"The biggest [key] to Tony's success has been the fact that he has Hendrick equipment and he's basically teammates with Jeff, Jimmie, Mark and Dale," says a driver on a rival team who requested anonymity. "Hendrick has been the dominant team this year, and Tony is obviously benefiting from that. People tend to forget that Tony didn't build this from scratch."
In November 2008 Stewart made his final significant hire when, after six weeks of lobbying, he persuaded Bobby Hutchens to become SHR's competition director. The 49-year-old Hutchens, who earned a mechanical engineering degree from N.C. State in 1982, was among the first college-educated engineers hired full time in the sport when, in 1988, he went to work at Richard Childress Racing, where he helped Dale Earnhardt win four Cup championships. Hutchens now runs the day-to-day operations of SHR and on race weekends assumes ownership responsibilities, such as keeping an eye on the budget. Why did he make the move? "Same reason as almost everyone else here," Hutchens says. "The chance to work with Tony."
RIGHT AWAY SHR FLASHED ELITE SPEED. WHEN STEWART and Newman rolled onto the track at Daytona International Speedway last February, their lap times were among the fastest in the field. As Haas watched the practice sessions for the Daytona 500 from his home in Oxnard, Calif., he went bug-eyed. It was as if Stewart had waved a magic wand over the entire organization. Wow, this is different, Haas thought to himself. We're running in front!
Stewart led 15 laps in the 500 and finished eighth, while Newman wound up 36th after being slowed by a loose wheel. But as the temperatures started to rise in the spring, Stewart—as is his custom—began to heat up. Stewart grew up racing in the Midwest on dirt tracks, where the cars slip and slide through every turn, and he excels on sunbaked, slick tracks. To the surprise of most on the circuit, his cars were equal to his talent. From May 2 at Richmond (where he finished second) to Aug. 10 at Watkins Glen (where he won), Stewart roared to 10 top five finishes in 13 starts. Most seasoned observers in the garage believe that Stewart is driving at the highest level of his career; the occasional lapses of concentration that plagued him at Gibbs Racing over the past few seasons are no longer an issue. "I think he's clearly driving better than he was at Gibbs," Haas says. "This is his own show now, and he's responding to that. Trust me, he's working as hard as anyone in the sport."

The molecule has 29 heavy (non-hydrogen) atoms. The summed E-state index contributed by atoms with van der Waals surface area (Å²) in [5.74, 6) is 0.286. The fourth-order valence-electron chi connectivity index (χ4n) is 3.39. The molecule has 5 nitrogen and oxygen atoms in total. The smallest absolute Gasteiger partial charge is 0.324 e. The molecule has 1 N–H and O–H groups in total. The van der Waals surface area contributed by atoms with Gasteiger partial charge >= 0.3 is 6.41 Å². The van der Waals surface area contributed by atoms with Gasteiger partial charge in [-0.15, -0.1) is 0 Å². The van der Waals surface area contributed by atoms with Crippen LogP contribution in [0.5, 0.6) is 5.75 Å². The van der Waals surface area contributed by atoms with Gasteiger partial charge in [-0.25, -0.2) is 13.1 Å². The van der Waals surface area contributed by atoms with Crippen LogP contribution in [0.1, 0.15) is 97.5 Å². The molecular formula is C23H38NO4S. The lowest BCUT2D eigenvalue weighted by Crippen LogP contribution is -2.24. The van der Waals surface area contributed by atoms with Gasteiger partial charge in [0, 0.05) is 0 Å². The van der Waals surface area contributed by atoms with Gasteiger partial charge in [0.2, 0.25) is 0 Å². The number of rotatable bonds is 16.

The demands on Stewart's time are relentless. On an 11-day binge of work in August, he slept in 10 beds and set foot in seven states, fulfilling obligations around the country ranging from appearances for his sponsors to working in the pits with his World of Outlaws team in Knoxville, Iowa, to racing at Michigan International Speedway. But Stewart's most important hour each week takes place at the Stewart-Haas headquarters, where every Monday afternoon he takes a seat at a competition meeting attended by all the team's key players. Hutchens runs the meeting, but Stewart has the final call on all major decisions.
"Tony has been a great boss," Grubb says. "He reminds me of Mr. Hendrick in the way that he treats everyone as if they're family. I wish everybody could see this side of Tony."
1 LINING UP EQUIPMENT AND ENGINEERING SUPPORT
THE first step in starting a new team is also the most important: securing resources. Before Stewart even made his first hire for SHR, he shaped a deal with Rick Hendrick, the owner of Hendrick Motorsports. Hendrick agreed to supply Stewart-Haas Racing with engines, chassis and engineering support. This was critical for Stewart, because it instantly gave his embryonic organization access to topflight equipment and the brightest minds in the sport.